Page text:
Editorial: Drinking and gambling

A strange quirk of Maryland's governance is the degree to which the state legislature needs to act on certain laws that really should be the sovereign responsibility of the counties.

For example, thanks to the latest version of what has become the annual special session of the Maryland General Assembly, Harford County's veterans organizations are now permitted to operate slot machines in their post homes. It may seem like a logical bit of rider legislation to include gambling permission for these not-for-profit organizations in a statewide gambling law, but the reality is gambling for American Legion and VFW post homes has been decided on a county-by-county basis by the state legislature on many occasions in the past.

The veterans organizations in Harford County have been seeking state approval for slot machines for decades, going back well into the 1980s if not before that. Many years back, long before slots parlors started being billed as the knight in shining armor riding to the rescue of the Maryland horse racing industry, post homes in neighboring Cecil County got permission to operate slot machines, on the condition that a high percentage of the take was given away for community service projects.

Many a charity organization in Cecil County has since benefited from the Legion and VFW posts having slot machines, ranging from the Boys and Girls Clubs to the various volunteer fire and ambulance companies.

Not only have Harford-based charities missed out on donations veterans groups over the years since the Cecil County operations got permission for slot machines, but also the Harford posts have reported membership losses to Cecil posts.

The veterans who are active in local organization haves been lobbying state delegates and senators from Harford for many years, pointing out the benefits that have been realized in Cecil as well as the problem with membership they have seen, all to no avail. More about why shortly.

Then comes the special session. Snake-bit by the allure of easy money, state officials and large corporate interests come up with a casino plan, and start trying to put together enough votes to get it enacted. It is approved by a one-vote margin, and slots parlors for most VFW and legion posts across the state are one of the incentives added to the bill to draw in legislative support.

So now the vets posts in Harford will be allowed to operate slot machines. Better late than never.

Unfortunately, the quirk in the system that made it impossible for an organized group of people who served their country to get permission to operate slot machines in their semi-private club houses, remains a key bit of byzantine bureaucracy that has largely outlived its usefulness. The quirk is known as "local courtesy," a tradition in the Maryland General Assembly whereby if a majority of the delegates and senators representing a particular county are in agreement about a provision in a state law that affects only that county, and the provision's change is revenue neutral for the state, the whole of the legislature will go along with the change.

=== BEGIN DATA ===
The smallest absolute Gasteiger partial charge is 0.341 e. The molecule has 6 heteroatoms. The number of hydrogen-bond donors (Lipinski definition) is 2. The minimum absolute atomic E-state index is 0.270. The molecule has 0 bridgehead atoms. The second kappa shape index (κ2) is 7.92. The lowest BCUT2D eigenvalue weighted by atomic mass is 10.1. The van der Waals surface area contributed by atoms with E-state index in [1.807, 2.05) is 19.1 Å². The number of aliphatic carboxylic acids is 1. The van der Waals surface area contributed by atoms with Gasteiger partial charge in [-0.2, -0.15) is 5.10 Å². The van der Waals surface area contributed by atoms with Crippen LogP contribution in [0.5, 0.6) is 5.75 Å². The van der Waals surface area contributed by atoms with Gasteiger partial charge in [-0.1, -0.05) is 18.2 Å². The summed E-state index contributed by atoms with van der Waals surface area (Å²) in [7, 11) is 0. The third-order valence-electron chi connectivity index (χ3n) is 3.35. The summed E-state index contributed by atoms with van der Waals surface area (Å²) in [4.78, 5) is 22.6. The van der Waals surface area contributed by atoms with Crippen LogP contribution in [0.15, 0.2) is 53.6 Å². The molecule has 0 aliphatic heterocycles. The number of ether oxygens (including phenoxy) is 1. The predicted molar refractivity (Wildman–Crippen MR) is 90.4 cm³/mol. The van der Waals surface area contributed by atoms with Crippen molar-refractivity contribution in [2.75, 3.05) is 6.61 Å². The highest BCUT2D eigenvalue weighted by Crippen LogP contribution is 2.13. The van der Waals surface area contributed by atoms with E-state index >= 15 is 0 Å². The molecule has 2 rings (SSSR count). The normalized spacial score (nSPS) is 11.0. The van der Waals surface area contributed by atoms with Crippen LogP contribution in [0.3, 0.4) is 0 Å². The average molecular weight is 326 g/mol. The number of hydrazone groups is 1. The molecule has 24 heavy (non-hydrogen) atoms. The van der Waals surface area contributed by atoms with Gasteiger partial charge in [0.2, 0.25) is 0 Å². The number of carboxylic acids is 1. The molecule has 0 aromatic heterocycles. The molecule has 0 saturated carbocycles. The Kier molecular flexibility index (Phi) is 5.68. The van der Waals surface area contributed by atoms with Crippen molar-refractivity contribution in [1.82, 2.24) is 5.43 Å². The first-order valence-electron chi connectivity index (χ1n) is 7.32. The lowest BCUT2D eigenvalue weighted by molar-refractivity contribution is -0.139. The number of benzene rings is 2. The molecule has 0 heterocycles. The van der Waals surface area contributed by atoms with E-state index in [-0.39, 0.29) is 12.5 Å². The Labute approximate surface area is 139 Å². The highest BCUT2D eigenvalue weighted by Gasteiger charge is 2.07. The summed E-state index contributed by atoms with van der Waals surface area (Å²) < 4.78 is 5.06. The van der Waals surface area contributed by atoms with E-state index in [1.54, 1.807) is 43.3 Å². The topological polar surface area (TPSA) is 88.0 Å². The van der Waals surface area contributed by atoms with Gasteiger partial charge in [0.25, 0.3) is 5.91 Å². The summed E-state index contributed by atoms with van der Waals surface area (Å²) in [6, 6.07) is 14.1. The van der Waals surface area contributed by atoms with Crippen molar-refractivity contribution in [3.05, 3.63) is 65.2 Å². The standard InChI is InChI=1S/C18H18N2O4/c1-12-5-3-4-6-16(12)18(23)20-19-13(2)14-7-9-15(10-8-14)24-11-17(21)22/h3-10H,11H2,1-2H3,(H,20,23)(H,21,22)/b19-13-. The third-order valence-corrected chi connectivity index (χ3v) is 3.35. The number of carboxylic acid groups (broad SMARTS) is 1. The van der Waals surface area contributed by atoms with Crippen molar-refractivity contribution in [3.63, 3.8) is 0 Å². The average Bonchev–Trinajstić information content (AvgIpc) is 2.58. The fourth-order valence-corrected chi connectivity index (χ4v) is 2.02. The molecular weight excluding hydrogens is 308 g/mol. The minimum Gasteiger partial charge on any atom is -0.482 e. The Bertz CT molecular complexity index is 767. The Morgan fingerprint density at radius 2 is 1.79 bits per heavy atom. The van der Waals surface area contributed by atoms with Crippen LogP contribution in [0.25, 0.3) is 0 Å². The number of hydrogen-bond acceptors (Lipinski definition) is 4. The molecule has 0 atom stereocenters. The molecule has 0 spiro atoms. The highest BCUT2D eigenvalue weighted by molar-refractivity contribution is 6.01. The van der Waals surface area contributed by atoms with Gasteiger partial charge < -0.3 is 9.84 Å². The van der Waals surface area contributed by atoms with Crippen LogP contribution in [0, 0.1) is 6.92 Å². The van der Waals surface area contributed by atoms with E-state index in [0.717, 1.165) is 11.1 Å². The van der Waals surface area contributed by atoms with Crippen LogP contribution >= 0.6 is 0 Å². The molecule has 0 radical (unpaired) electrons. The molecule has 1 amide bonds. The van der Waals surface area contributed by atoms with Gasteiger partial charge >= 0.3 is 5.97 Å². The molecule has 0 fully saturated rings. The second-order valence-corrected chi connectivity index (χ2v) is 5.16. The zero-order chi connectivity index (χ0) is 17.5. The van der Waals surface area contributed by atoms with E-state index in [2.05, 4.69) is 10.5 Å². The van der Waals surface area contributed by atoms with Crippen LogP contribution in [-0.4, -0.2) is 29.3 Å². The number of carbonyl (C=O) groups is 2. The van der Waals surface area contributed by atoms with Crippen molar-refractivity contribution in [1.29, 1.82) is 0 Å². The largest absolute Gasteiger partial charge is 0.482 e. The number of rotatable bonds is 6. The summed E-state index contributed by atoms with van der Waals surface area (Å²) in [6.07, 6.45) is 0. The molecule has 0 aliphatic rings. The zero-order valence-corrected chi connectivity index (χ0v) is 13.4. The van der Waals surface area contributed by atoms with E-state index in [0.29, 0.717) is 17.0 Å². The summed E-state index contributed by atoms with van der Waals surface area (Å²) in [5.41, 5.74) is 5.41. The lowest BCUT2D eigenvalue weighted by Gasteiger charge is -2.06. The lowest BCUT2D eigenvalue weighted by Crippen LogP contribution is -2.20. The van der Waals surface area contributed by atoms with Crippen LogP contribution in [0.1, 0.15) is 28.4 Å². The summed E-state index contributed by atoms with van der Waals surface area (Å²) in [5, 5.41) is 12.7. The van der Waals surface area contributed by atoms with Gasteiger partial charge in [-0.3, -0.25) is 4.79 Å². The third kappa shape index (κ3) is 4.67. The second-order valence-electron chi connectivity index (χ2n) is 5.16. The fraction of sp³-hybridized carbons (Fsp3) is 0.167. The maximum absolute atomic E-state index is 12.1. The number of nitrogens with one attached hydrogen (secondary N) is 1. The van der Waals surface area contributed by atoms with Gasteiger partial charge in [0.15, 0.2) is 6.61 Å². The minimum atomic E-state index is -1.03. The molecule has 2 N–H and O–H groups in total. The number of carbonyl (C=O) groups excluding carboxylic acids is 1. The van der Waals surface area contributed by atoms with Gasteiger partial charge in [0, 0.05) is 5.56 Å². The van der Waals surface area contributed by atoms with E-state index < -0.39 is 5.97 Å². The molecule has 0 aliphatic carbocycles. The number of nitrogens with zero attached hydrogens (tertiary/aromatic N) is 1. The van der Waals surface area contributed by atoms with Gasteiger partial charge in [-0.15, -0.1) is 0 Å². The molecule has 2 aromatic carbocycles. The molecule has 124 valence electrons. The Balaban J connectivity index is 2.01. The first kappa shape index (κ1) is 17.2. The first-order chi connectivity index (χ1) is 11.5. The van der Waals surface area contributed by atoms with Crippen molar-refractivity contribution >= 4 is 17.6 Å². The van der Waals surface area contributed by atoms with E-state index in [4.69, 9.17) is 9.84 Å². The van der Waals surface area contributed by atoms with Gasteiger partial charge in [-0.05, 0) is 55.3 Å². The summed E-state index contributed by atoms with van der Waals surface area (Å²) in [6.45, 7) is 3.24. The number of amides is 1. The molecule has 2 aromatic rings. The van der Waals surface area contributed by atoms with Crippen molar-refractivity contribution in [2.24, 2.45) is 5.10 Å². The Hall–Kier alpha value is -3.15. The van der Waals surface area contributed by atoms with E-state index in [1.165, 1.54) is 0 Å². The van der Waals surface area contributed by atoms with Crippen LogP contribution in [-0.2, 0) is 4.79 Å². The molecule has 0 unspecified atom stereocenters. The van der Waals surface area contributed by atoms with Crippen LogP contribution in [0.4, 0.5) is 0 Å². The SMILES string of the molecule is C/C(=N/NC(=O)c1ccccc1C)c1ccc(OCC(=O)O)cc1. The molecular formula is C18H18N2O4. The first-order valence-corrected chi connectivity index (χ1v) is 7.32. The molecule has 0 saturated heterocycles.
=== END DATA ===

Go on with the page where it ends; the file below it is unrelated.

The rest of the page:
This tradition probably made more sense when Maryland's counties were locally managed by boards of county commissioners, which had limited authority to pass local laws, but these days it has at least two major flaws.

The first of the flaws is simply the practical reality that if a law is only going to affect a particular county, the legislative authority to enact or adopt that kind of law should be in the hands of the county council or county commissioners, not the state legislature.

A second, and more democratically existential, flaw is that local courtesy gives an extraordinary amount of authority to individual legislators when it comes to blocking local courtesy legislation. Over the years, for example, though Harford County has been represented by as many as three senators and eight to nine delegates, it has been possible for a single senator or delegate to block slot machines for legions. Not only has it been possible, but such legislation has been notoriously blocked by a succession of local legislators.

By contrast, had the matter come before the seven-member Harford County Council, it would have taken four votes to get the matter resolved. In other words, a single senator or delegate has more authority to block certain kinds of local-only legislation than three members of the county council combined.

It's worth noting that a key element of the local courtesy tradition relates to the confusing laws governing the sale of alcoholic beverages in Maryland. Though the liquor laws are all part of the same state article, each section has a dizzying array of very specific provisions that apply to anywhere from a single county, a few counties or, in rare cases, all the counties. A disturbing number of the bills taken up each year by the state legislature are county-specific local courtesy measures that deal with liquor laws, sometimes with regard to the way they apply to a particular business or individual license holder.

Holding sway over the various permutations of liquor laws as they apply to individual counties is a source of a fair amount of political authority. And, many liquor license holders have the financial wherewithal to make fairly substantial campaign contributions.

As a result, there's every reason to believe that the local courtesy tradition of state legislative control over county-specific laws will be retained, especially as long as liquor laws are at the heart of the tradition. This has the potential to be an unfortunate impediment to the counties' ability to enact the will of the people, a potential that was realized for decades with the blocking of Harford's veterans organizations from having slot machines.

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